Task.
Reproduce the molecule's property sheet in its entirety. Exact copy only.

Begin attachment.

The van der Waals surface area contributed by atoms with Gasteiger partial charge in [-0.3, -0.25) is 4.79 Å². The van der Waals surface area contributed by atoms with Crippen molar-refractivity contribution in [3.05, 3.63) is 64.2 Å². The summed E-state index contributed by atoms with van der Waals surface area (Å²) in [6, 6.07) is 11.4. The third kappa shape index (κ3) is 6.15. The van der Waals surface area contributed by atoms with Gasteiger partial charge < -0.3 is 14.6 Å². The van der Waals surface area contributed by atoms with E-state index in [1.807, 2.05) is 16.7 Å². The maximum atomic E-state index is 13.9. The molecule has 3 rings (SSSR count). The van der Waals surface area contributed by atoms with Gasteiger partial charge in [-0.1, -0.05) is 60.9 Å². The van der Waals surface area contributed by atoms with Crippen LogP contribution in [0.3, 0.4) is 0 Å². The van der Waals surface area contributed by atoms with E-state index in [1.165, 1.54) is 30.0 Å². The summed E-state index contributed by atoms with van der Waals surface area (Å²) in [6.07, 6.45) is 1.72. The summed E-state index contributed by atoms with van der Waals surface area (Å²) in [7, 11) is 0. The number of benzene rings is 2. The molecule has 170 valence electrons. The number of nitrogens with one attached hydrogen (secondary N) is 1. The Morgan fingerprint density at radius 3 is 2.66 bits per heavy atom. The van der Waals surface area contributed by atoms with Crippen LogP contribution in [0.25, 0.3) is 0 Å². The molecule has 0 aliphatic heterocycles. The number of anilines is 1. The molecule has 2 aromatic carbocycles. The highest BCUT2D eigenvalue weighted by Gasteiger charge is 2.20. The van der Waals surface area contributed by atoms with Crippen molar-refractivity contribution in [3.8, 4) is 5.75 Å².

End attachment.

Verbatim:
The van der Waals surface area contributed by atoms with Gasteiger partial charge in [-0.3, -0.25) is 4.79 Å². The van der Waals surface area contributed by atoms with Crippen molar-refractivity contribution in [3.05, 3.63) is 64.2 Å². The summed E-state index contributed by atoms with van der Waals surface area (Å²) in [6, 6.07) is 11.4. The third kappa shape index (κ3) is 6.15. The van der Waals surface area contributed by atoms with Gasteiger partial charge < -0.3 is 14.6 Å². The van der Waals surface area contributed by atoms with E-state index in [1.807, 2.05) is 16.7 Å². The maximum atomic E-state index is 13.9. The molecule has 3 rings (SSSR count). The van der Waals surface area contributed by atoms with Gasteiger partial charge in [-0.1, -0.05) is 60.9 Å². The van der Waals surface area contributed by atoms with Crippen LogP contribution in [0.3, 0.4) is 0 Å². The van der Waals surface area contributed by atoms with E-state index in [1.165, 1.54) is 30.0 Å². The summed E-state index contributed by atoms with van der Waals surface area (Å²) in [6.07, 6.45) is 1.72. The summed E-state index contributed by atoms with van der Waals surface area (Å²) in [7, 11) is 0. The number of benzene rings is 2. The molecule has 170 valence electrons. The number of nitrogens with one attached hydrogen (secondary N) is 1. The Morgan fingerprint density at radius 3 is 2.66 bits per heavy atom. The van der Waals surface area contributed by atoms with Crippen LogP contribution in [0.25, 0.3) is 0 Å². The molecule has 0 aliphatic heterocycles. The number of anilines is 1. The molecule has 2 aromatic carbocycles. The highest BCUT2D eigenvalue weighted by Gasteiger charge is 2.20. The van der Waals surface area contributed by atoms with Crippen molar-refractivity contribution in [3.8, 4) is 5.75 Å².